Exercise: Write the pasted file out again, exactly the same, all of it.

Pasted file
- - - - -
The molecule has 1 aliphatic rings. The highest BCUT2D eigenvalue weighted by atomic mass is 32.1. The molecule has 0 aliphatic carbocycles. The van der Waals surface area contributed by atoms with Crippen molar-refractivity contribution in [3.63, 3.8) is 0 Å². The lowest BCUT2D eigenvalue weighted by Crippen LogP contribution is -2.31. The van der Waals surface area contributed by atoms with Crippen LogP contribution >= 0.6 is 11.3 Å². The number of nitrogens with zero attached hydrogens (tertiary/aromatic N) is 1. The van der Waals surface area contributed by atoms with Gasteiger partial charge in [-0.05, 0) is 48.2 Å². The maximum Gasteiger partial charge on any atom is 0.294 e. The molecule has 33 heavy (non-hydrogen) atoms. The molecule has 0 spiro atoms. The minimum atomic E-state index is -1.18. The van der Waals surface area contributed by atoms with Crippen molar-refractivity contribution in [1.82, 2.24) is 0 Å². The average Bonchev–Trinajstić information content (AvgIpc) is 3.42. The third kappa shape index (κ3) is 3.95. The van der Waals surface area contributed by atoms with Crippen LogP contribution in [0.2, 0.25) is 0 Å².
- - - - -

The molecule has 1 aliphatic rings. The highest BCUT2D eigenvalue weighted by atomic mass is 32.1. The molecule has 0 aliphatic carbocycles. The van der Waals surface area contributed by atoms with Crippen molar-refractivity contribution in [3.63, 3.8) is 0 Å². The lowest BCUT2D eigenvalue weighted by Crippen LogP contribution is -2.31. The van der Waals surface area contributed by atoms with Crippen LogP contribution >= 0.6 is 11.3 Å². The number of nitrogens with zero attached hydrogens (tertiary/aromatic N) is 1. The van der Waals surface area contributed by atoms with Gasteiger partial charge in [-0.05, 0) is 48.2 Å². The maximum Gasteiger partial charge on any atom is 0.294 e. The molecule has 33 heavy (non-hydrogen) atoms. The molecule has 0 spiro atoms. The minimum atomic E-state index is -1.18. The van der Waals surface area contributed by atoms with Crippen molar-refractivity contribution in [1.82, 2.24) is 0 Å². The average Bonchev–Trinajstić information content (AvgIpc) is 3.42. The third kappa shape index (κ3) is 3.95. The van der Waals surface area contributed by atoms with Crippen LogP contribution in [0.2, 0.25) is 0 Å².